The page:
Marriage responds to the universal fear that a lonely person might call out only to find no one there. It offers the hope of companionship and understanding and assurance that while both still live there will be someone to care for the other.

The Loving decision instead responded to the eugenic aspect of Virginia’s Racial Integrity Act and how it was designed to prevent the perceived dilution of white racial purity. Rather than celebrating love, the Court’s opinion states that laws against interracial marriage are unconstitutional because they are “measures designed to maintain White Supremacy.”

Understanding Loving v. Virginia from this perspective highlights exactly why it is important, 50 years later, to recognize the Court’s decision in ways that go beyond affirming that love knows no racial boundaries. Loving v. Virginia continues to be relevant to modern discussions on racial intimacy, and speaks to contemporary social and political initiatives whose true purpose is often masked by distracting and disingenuous rhetoric. This can be seen in current government proposals aimed at banning travel from certain Muslim-majority countries, building a physical barrier on the southern border, revoking health care from millions of people, and decimating civil rights programs and social services that provide support for the most vulnerable. A robust understanding of Loving instructs us to peel back the superficial economic and political justifications for these contemporary proposals. This allows us to appreciate how they are often motivated by an eerily reminiscent Holmesian logic regarding who is weak and who is strong, who belongs and who doesn’t, and who deserves to live and who should perish.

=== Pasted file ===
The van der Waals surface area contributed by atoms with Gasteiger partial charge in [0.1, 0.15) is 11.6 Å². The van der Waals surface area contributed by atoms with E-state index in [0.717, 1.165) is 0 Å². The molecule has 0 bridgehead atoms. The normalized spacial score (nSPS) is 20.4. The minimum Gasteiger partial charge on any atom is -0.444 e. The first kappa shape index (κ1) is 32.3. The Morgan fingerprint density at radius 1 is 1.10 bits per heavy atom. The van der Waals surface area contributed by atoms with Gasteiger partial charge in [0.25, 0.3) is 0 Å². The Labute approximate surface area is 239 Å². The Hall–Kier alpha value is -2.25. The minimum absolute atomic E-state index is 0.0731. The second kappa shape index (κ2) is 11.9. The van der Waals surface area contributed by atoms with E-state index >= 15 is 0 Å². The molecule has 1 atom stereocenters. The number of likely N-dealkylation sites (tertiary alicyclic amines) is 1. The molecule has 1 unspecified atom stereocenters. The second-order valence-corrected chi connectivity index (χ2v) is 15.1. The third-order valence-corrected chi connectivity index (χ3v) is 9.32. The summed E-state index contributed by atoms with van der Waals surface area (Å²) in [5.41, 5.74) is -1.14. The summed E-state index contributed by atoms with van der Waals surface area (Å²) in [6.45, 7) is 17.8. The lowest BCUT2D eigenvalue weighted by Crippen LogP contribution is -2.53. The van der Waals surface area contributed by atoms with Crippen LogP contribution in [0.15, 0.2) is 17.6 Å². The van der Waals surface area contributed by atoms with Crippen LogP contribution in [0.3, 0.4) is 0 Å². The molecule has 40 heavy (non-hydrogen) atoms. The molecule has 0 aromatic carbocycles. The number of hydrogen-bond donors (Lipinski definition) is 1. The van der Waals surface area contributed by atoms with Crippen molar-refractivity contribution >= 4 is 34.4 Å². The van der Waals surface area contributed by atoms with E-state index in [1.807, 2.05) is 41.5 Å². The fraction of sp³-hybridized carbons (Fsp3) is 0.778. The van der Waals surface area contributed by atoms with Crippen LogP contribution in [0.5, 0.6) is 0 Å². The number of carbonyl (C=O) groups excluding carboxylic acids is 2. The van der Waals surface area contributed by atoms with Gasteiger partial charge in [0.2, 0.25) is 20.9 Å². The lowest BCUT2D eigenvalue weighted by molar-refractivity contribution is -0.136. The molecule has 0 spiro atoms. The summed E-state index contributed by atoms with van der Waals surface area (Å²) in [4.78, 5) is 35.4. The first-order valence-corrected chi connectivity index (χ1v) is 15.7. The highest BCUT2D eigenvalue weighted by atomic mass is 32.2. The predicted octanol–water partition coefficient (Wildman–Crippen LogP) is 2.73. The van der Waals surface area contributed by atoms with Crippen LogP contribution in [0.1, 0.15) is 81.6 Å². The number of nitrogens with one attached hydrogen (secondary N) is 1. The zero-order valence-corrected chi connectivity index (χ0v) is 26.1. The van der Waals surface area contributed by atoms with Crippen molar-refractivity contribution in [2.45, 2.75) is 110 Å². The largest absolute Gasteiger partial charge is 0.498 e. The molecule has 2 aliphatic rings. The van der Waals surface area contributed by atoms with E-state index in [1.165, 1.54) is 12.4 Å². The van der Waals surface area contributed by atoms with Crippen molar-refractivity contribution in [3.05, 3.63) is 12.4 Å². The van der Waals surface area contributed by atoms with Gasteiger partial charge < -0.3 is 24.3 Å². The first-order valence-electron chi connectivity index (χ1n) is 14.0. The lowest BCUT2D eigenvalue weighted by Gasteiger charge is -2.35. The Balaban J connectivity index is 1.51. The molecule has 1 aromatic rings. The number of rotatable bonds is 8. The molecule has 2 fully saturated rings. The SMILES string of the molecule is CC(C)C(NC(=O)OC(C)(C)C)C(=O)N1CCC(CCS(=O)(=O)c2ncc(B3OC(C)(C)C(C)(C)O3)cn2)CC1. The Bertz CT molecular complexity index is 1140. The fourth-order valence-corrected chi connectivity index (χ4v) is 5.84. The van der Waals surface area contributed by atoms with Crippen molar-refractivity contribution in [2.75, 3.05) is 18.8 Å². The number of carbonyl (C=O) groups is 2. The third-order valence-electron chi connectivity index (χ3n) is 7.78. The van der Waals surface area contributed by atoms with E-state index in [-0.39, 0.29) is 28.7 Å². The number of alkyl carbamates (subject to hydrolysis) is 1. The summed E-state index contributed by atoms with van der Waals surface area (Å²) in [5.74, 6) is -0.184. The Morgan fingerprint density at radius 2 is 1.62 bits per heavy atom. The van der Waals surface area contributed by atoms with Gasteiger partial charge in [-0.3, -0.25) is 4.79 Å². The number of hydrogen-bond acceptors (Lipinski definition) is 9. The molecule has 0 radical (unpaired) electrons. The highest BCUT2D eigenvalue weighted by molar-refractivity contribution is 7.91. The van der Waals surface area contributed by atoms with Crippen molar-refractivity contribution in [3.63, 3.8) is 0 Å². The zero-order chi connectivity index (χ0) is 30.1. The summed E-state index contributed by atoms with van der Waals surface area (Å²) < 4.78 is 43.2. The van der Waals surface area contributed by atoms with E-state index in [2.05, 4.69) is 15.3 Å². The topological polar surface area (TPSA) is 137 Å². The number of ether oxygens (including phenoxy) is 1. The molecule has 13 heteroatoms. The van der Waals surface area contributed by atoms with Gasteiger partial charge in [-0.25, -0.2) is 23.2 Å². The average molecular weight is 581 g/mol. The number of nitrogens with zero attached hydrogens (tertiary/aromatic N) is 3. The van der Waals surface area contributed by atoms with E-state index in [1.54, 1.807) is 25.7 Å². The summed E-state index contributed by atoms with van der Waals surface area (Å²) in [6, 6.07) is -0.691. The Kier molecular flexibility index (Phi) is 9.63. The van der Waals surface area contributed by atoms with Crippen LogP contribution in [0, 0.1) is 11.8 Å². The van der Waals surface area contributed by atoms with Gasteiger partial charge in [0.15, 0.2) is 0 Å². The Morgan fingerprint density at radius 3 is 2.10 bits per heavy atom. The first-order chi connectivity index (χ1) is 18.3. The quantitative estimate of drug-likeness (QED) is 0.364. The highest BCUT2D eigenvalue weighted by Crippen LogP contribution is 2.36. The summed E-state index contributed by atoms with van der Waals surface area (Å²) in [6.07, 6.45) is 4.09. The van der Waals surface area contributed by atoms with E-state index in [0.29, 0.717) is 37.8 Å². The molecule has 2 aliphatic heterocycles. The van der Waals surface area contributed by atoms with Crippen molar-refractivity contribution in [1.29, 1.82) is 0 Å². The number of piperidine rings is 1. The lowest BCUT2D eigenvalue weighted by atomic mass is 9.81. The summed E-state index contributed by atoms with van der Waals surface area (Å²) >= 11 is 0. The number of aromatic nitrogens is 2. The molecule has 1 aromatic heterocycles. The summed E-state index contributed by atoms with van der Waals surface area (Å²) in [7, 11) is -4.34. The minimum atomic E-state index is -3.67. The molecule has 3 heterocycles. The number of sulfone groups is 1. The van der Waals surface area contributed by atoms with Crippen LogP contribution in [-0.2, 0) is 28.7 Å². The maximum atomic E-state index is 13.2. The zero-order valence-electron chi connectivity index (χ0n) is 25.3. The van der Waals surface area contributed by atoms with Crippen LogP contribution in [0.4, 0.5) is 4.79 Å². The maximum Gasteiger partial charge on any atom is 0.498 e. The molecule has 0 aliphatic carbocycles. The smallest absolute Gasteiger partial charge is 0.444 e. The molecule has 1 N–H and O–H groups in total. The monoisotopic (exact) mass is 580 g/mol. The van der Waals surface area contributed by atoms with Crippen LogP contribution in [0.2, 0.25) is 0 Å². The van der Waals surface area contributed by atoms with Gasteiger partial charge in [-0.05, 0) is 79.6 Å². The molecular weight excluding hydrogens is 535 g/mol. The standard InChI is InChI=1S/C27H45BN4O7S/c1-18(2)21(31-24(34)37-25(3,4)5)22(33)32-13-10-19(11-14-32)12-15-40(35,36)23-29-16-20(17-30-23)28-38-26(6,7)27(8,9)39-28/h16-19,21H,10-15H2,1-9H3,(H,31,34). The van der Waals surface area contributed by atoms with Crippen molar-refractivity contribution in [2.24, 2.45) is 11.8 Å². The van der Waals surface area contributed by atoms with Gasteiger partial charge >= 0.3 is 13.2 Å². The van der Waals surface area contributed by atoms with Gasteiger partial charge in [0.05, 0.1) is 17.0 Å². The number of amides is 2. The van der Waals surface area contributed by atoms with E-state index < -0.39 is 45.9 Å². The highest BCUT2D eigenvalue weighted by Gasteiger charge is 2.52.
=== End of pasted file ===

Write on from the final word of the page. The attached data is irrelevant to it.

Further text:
At its half-century mark, Loving v. Virginia should be celebrated for fostering multi-racial relationships that have brought joy to many families and made communities stronger. Yet, it’s also important to understand and appreciate its relevance to not only intimate relationships, but also relationships between government and those who are governed. Loving is a decision that implores us to reject the eugenic and supremacist remnants of a distant past and to pursue a more diverse, equitable, and inclusive society. That, in a nutshell, is what love is truly about.